He was also successful in the non-Jewish market. Many of his works appeared in Polish. He made contacts with Polish writers. He was friends with Stefan Żeromski and Stanislaw Witkiewicz, and in later years with Maria Dąbrowska. The German translation of the controversial play Got fun nekome was staged by Max Reinhardt in Berlin, as early as in 1910.

According to Perec’s suggestions, he wrote in Yiddish. He also became involved in promoting the idea of transforming Yiddish into the national language of the Jews.

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Even before the First World War, Ash was ever more frequently travelling abroad. He visited Palestine, and then the United States, where he stayed at the outbreak of the First World War. He quickly gained American citizenship and found employment in the editorial board of "Forwerts" daily. Later, he also wrote for the Warsaw newspaper "Hajnt". He was one of the initiators of a charitable organization, the American Jewish Joint Distribution Committee (JDC) or simply Joint.

In 1923, he returned to Europe, lived in France, and was a frequent sojourner in Germany. He also came to Poland, to Warsaw. In 1932, he was elected the honorary president of the Jewish PEN Club.

“Elegantly dressed, well-built, tall, comely, Ash was easily catching everyone’s attention. He wanted to be seen and liked. [...] We always had the impression that Ash paid no attention to us. Who were we in his eyes? Little scribers tramping the streets of Warsaw. He was something else. The whole world knew about him. "Vosische Zeitung", "Neue Freie Presse" and many other newspapers.

[Segałowicz Z., Tłomackie 13, Wrocław 2001, pages 128-129]

The works created at that time were almost immediately translated into other languages. For example, the translation of the trilogy Farn mabul (Yiddish – Before the Flood) was published in Polish some two years after the appearance of the original work.

At the end of the 1930s, when political tension in Europe increased, anti-Semitic sentiment intensified, and the threat of the Third Reich became ever more menacing, Ash left for the United States. The origins of Christianity became the main subject of his works. He was fascinated by the figure of Jesus and the apostle Paul. The parts of the trilogy published during World War II and just after it – Der man fun Naceres (Yiddish – The Man from Nazareth), Der Apostel (Yiddish – Apostle) and Maria brought accusations that they served as calls for conversion and apostasy. At that time, Ash stopped working for the "Forwerts" daily. At the same time, he published a collection of stories related to the time of the Holocaust – Brenendiker dorn (Yiddish – Burning thorn). Other works, in turn, referred to the problem of assimilation of Jewish immigrants in the United States.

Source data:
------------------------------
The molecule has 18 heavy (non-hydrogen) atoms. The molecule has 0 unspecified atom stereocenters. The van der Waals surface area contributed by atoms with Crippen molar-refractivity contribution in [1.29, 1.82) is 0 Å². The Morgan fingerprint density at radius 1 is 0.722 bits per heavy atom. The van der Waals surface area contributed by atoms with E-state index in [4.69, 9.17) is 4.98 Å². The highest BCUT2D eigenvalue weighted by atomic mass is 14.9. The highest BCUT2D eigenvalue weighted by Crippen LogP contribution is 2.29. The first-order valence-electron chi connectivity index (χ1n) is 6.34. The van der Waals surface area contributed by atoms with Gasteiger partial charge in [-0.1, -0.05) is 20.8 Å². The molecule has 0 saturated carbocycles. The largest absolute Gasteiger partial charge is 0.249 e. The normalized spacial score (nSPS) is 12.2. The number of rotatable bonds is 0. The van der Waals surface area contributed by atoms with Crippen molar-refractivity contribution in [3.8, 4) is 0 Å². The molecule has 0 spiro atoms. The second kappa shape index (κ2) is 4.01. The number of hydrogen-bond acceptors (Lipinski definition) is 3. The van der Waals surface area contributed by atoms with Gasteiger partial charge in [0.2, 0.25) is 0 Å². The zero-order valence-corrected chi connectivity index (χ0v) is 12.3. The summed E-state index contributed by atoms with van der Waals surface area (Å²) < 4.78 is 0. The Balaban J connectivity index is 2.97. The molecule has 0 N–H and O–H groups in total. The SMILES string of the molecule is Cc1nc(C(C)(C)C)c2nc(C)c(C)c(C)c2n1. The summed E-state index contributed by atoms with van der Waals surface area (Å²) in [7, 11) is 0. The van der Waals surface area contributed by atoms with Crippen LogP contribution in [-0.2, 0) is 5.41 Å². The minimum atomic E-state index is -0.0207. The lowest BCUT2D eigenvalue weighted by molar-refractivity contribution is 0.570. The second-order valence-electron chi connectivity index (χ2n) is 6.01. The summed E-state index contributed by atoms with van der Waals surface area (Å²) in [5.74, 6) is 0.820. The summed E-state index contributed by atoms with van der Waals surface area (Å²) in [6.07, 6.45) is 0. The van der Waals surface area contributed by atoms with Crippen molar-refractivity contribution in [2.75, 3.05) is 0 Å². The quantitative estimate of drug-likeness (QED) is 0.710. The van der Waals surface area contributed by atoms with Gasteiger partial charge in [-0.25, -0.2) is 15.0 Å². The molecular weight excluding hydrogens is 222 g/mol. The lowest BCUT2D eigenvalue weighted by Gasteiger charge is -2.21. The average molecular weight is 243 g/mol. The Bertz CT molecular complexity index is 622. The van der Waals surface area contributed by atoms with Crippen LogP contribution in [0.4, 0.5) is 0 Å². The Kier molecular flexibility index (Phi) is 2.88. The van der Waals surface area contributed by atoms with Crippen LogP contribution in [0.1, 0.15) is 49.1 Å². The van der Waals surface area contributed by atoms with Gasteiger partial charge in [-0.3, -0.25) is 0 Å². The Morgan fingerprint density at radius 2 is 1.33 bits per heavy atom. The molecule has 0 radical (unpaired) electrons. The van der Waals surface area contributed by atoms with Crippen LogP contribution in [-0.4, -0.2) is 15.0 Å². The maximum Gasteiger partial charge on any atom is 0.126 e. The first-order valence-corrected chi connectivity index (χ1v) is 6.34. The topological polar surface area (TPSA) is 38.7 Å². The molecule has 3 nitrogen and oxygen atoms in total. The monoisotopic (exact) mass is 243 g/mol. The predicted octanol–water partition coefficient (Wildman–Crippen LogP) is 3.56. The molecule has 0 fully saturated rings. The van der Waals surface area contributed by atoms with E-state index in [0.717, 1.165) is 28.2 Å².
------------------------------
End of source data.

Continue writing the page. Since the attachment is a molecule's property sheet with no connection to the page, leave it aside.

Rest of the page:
At the end of the 1940s, Ash moved to Israel and settled in Bat Yam. He died in London on July 10, 1957. He was buried in the Golders Green Jewish cemetery.

Ash was one of the most prolific creators of Yiddish literature. He was the continuator of I. L. Perec, but went further than his master. He was not only a Jewish author writing in Yiddish, he became a world-famous writer writing in Yiddish.

Aleksandra Król

Bibliography:

  • Sherman J., Asch Sholem, [in:] The YIVO Encyclopaedia of Jews in Eastern Europe [online], http://www.yivoencyclopedia.org/article.aspx/Asch_Sholem [access: 10.07.2017].
  • Segałowicz Z., Tłomackie 13, Wrocław 2001.
  • Szalom Asz. Polskie i żydowskie konteksty twórczości (Shalom Ash. Polish and Jewish contexts of creative writing), ed. D. Kalinowski, Kutno 2013.
  • Świat dramatów Szaloma Asza (The world of Shalom Ash’s dramas), ed. D. Kalinowski, Kutno 2013.